### Interpretation of post-forest-loss land covers in 2020

We collect cloudless and very-high-resolution satellite imagery in 2020 from Planet to determine the fate of the agriculture-driven forest loss during 2001–2019. Planet provides two products, RapidEye (at a spatial resolution of 5 m) and Doves (at a spatial resolution of 3 m; 4-band PlanetScope Scene). We randomly sample 500 pixels that show forest loss owing to agriculture expansion during 2001–2005 and 500 pixels that show forest loss owing to agriculture expansion during 2015–2019, then check cloudless satellite imagery in 2020 to visually interpret the land cover of each sampled pixel in 2020. We classify three types of land cover: agricultural land, forest/shrubland and others (Supplementary Fig. 4). Rubber and oil-palm plantations are classified as agricultural lands.

### Uncertainty and methods for analysis

We use committed emissions of forest carbon, even though some of this carbon will be lost only in later years or transited to other carbon pools or stored as wood products12. Forest carbon loss is defined as gross carbon loss due to forest removal (as indicated by GFC product), including (aboveground and belowground) forest biomass carbon and SOC losses. We calculate only the gross loss of forest carbon stocks while gain of carbon via reforestation and afforestation is not considered.

We first estimate reference sample-based forest loss area using sample data:

$${\mathrm{AS}}_j = {\mathrm{AM}}_j\mathop {\sum}\limits_{h = 1}^H {p_{hj}}$$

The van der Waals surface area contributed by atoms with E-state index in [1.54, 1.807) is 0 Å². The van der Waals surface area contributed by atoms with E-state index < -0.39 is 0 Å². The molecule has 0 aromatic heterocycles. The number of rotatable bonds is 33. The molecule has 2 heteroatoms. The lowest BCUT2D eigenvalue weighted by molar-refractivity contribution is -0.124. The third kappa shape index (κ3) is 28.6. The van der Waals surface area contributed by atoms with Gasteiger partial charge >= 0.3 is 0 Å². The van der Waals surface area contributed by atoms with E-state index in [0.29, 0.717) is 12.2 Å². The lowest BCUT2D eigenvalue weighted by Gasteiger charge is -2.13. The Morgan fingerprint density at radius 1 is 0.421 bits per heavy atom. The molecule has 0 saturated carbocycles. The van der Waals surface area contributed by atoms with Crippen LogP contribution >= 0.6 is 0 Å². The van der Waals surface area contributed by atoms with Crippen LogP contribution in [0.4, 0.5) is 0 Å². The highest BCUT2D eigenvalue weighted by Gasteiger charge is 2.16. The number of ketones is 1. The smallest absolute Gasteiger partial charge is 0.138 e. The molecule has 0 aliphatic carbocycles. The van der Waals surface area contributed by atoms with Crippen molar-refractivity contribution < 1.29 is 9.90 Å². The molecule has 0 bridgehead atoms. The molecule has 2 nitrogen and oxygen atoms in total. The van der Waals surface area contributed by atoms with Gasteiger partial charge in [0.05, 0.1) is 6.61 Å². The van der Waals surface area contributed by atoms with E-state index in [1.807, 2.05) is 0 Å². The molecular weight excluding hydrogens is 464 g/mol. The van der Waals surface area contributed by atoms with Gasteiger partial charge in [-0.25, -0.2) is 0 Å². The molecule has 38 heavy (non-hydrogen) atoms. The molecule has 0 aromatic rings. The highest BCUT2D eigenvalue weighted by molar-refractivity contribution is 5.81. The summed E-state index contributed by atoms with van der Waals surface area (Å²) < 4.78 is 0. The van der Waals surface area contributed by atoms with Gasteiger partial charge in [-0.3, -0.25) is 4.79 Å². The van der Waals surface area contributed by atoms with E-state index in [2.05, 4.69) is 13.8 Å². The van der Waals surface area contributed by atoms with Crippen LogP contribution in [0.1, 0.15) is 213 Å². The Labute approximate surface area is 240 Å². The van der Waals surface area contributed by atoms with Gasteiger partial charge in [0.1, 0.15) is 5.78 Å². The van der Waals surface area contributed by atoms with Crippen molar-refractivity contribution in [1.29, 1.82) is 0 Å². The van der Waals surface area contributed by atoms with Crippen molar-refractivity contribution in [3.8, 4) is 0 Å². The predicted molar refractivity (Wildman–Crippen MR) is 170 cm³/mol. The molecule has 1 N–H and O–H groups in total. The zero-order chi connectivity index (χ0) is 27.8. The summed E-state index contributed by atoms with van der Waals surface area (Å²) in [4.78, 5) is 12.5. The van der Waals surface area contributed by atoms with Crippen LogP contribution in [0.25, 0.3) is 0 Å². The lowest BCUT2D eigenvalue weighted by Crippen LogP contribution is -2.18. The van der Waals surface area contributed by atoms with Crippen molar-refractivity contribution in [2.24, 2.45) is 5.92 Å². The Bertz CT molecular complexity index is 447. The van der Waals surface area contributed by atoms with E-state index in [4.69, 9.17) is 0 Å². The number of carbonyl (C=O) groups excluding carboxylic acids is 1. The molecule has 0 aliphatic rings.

(7)

where ASj and AMj are reference sample-based forest loss areas and mapped forest loss areas in stratum j, respectively.

To estimate forest carbon loss (aboveground, belowground and soil carbon) using sample-based forest loss area, we apply a ‘stratify and multiply’ approach21,22 by assigning mean forest carbon density for each stratum. Aboveground and belowground forest carbon losses are estimated using four biomass maps (Baccini, Saatchi, Avitabile and Zarin), and we report ensemble mean ± s.d. from the four maps as our best estimate.

Mountain forest carbon loss at different elevations is calculated by overlaying mountain polygon from the Global Mountain Biodiversity Assessment inventory55 (version 1.2) and the 30 m ASTER Global Digital Elevation Model56 (version 3).

Although our validation shows that the GFC (v.1.7) product could accurately map forest loss, we cannot reduce the omission and commission errors. In addition, the accuracy of the disturbance year is 75.2%, with 96.7% of the disturbance occurring within one year before or after the estimated disturbance year in GFC product15. Therefore, we calculate 3 yr moving averages of annual forest and related carbon losses for time-series analysis, following the suggestion of the Global Forest Watch19 and refs. 28,38. We use a non-parametric Theil–Sen estimator regression method53 to detect trends in time-series results and test the significance of the trend by Mann–Kendall test57.

### Reporting Summary

Further information on research design is available in the Nature Research Reporting Summary linked to this article.